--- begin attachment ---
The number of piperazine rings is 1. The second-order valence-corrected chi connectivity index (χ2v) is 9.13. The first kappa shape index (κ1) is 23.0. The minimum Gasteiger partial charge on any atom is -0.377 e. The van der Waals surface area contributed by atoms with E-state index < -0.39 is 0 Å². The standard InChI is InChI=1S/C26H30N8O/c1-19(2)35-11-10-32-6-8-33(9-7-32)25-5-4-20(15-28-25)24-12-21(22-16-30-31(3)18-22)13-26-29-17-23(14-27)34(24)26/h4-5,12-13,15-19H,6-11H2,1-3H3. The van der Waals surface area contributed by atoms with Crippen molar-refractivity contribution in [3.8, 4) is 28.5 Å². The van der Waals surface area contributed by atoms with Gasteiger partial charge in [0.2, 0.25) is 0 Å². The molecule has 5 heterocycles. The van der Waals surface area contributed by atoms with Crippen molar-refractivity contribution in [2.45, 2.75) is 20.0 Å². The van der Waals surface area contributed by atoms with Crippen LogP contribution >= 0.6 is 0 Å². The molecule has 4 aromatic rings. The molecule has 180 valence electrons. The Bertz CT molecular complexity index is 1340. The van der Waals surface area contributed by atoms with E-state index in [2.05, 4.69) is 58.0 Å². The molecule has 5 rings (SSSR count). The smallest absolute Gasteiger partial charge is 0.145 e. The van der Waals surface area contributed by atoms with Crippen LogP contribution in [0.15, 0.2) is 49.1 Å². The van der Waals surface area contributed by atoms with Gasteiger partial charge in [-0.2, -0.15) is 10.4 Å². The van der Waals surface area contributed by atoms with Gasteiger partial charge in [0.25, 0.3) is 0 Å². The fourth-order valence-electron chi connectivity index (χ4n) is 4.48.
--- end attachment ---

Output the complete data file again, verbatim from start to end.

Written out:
The number of piperazine rings is 1. The second-order valence-corrected chi connectivity index (χ2v) is 9.13. The first kappa shape index (κ1) is 23.0. The minimum Gasteiger partial charge on any atom is -0.377 e. The van der Waals surface area contributed by atoms with E-state index < -0.39 is 0 Å². The standard InChI is InChI=1S/C26H30N8O/c1-19(2)35-11-10-32-6-8-33(9-7-32)25-5-4-20(15-28-25)24-12-21(22-16-30-31(3)18-22)13-26-29-17-23(14-27)34(24)26/h4-5,12-13,15-19H,6-11H2,1-3H3. The van der Waals surface area contributed by atoms with Crippen molar-refractivity contribution in [3.8, 4) is 28.5 Å². The van der Waals surface area contributed by atoms with Gasteiger partial charge in [0.2, 0.25) is 0 Å². The molecule has 5 heterocycles. The van der Waals surface area contributed by atoms with Crippen molar-refractivity contribution in [2.45, 2.75) is 20.0 Å². The van der Waals surface area contributed by atoms with Crippen LogP contribution >= 0.6 is 0 Å². The molecule has 4 aromatic rings. The molecule has 180 valence electrons. The Bertz CT molecular complexity index is 1340. The van der Waals surface area contributed by atoms with E-state index in [2.05, 4.69) is 58.0 Å². The molecule has 5 rings (SSSR count). The smallest absolute Gasteiger partial charge is 0.145 e. The van der Waals surface area contributed by atoms with Crippen LogP contribution in [0.15, 0.2) is 49.1 Å². The van der Waals surface area contributed by atoms with Gasteiger partial charge in [-0.2, -0.15) is 10.4 Å². The van der Waals surface area contributed by atoms with Gasteiger partial charge in [0.25, 0.3) is 0 Å². The fourth-order valence-electron chi connectivity index (χ4n) is 4.48.